Tropaeolum incisum (Speg.) Sparre
Tropaeolum polyphyllum var. incisum
Color: Yellow and peach
Bloom Time: Summer
Tropaeolum incisum is a perennial herbaceous plant with flaring petals in shades of yellow and peach when still in bud, and on the outside darker, more orange-brown, and sometimes stained purple. Stems are creeping or climbing and up to 2 feet (60 cm) long. Leaves are deeply divided, blue-grey, and have undulating lobes. Flowers are bisexual, zygomorphic, and are carried on up to 4 inches (10 cm) long stems.
USDA hardiness zone 10a to 11b: from 30 °F (−1.1 °C) to 50 °F (+10 °C).
How to Grow and Care
Nasturtiums grow well in almost any type of well-draining soil. They can tolerate dry conditions and low fertility without damage, but best flowering occurs in slightly sandy but moist soil. Avoid planting Nasturtiums in areas with rich soil heavily amended with organic matter because they flower poorly in nutrient-rich locations. In mild summer areas, Nasturtiums prefer full sun. They need afternoon shade if your area experiences high summer temperatures. Nasturtiums only grow during frost-free weather.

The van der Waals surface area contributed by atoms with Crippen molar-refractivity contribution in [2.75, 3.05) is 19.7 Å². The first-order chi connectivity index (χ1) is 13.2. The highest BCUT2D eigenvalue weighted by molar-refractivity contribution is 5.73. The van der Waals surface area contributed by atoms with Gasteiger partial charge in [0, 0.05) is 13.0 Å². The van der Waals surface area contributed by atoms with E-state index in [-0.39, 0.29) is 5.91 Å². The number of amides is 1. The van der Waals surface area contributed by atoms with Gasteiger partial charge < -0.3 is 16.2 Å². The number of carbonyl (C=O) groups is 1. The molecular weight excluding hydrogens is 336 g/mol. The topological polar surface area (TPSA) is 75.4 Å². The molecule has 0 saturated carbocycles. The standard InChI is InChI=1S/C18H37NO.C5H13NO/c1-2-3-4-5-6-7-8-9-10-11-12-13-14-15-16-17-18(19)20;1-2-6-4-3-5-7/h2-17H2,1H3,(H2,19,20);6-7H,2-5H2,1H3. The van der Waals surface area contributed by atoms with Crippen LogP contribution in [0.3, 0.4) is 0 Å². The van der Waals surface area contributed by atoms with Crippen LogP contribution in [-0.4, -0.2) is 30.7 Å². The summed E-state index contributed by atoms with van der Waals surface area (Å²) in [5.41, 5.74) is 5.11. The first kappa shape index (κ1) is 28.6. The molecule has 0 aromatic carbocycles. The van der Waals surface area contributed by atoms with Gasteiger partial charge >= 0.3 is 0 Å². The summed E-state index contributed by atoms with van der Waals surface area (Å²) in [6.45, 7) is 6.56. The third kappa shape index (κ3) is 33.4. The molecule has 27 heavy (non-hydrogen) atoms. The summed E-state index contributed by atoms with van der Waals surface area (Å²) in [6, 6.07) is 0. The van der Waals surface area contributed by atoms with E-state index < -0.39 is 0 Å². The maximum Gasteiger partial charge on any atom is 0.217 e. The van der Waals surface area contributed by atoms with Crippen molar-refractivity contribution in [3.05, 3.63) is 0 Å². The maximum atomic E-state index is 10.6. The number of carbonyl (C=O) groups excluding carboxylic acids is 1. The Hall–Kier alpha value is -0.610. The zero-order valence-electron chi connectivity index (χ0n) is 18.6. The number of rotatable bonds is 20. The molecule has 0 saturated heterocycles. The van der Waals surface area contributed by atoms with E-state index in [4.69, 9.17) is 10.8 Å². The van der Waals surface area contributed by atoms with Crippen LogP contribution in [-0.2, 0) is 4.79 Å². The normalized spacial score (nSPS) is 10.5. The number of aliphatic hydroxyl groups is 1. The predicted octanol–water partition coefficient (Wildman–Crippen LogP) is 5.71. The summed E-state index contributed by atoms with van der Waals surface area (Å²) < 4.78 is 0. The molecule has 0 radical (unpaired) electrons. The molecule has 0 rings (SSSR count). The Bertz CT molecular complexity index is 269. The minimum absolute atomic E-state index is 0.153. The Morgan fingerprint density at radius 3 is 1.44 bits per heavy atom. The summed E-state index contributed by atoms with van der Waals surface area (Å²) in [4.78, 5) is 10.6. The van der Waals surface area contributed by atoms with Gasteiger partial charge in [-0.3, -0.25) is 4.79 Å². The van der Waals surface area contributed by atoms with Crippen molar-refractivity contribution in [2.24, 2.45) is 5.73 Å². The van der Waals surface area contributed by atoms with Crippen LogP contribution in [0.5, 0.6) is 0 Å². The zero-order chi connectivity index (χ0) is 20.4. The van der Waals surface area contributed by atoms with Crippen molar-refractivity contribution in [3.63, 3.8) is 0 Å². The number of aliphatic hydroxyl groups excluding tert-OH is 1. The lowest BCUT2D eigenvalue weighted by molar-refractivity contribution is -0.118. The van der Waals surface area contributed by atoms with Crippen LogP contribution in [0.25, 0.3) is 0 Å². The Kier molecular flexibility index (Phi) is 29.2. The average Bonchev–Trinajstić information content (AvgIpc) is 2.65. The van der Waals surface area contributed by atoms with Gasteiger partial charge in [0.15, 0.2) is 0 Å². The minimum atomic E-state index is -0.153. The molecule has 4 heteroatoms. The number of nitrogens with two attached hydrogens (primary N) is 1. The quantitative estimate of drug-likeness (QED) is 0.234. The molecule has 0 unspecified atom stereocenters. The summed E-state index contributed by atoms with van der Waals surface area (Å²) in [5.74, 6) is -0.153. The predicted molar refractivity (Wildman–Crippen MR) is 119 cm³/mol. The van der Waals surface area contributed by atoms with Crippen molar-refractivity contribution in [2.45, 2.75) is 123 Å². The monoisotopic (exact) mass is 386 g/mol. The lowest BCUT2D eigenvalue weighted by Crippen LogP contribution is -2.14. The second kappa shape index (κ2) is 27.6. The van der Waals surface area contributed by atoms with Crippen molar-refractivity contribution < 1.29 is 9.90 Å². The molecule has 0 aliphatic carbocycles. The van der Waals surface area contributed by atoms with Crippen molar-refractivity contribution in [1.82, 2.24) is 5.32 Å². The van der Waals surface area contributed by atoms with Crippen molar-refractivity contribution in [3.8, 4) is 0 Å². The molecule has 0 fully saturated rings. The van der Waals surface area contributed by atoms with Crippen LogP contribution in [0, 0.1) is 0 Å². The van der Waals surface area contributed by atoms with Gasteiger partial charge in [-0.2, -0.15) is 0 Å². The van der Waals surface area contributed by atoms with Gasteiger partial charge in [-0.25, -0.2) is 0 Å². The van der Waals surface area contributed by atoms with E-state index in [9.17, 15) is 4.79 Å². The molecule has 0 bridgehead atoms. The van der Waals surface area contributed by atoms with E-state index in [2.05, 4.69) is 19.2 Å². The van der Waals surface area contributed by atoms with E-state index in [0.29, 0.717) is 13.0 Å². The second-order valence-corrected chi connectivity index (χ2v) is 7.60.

Seeds provide an inexpensive and reliable way to produce Nasturtiums. Nasturtium seeds germinate readily when sown directly in the garden in early spring after frost danger has passed. Seeds require planting at a 0.5-inch (1.3 cm) depth to have incomplete darkness for sprouting. Space the seeds 6 to 8 inches (15 to 20 cm) apart. Keep the top 4 to 6 inches (10 to 15 cm) of soil moist until the seeds germinate, which takes seven to 10 days when temperatures are between 55 and 65 degrees Fahrenheit (13 to 18 degrees Celsius). If you prefer to use transplants, plant them at the same depth they were growing in their nursery containers and space them 6 to 8 inches (15 to 20 cm) apart.
See more at: How to Grow and Care for Nasturtiums.
This species is concentrated in the Argentinean lake district of northern Patagonia and can also be found in neighboring Chile but only near the passes.
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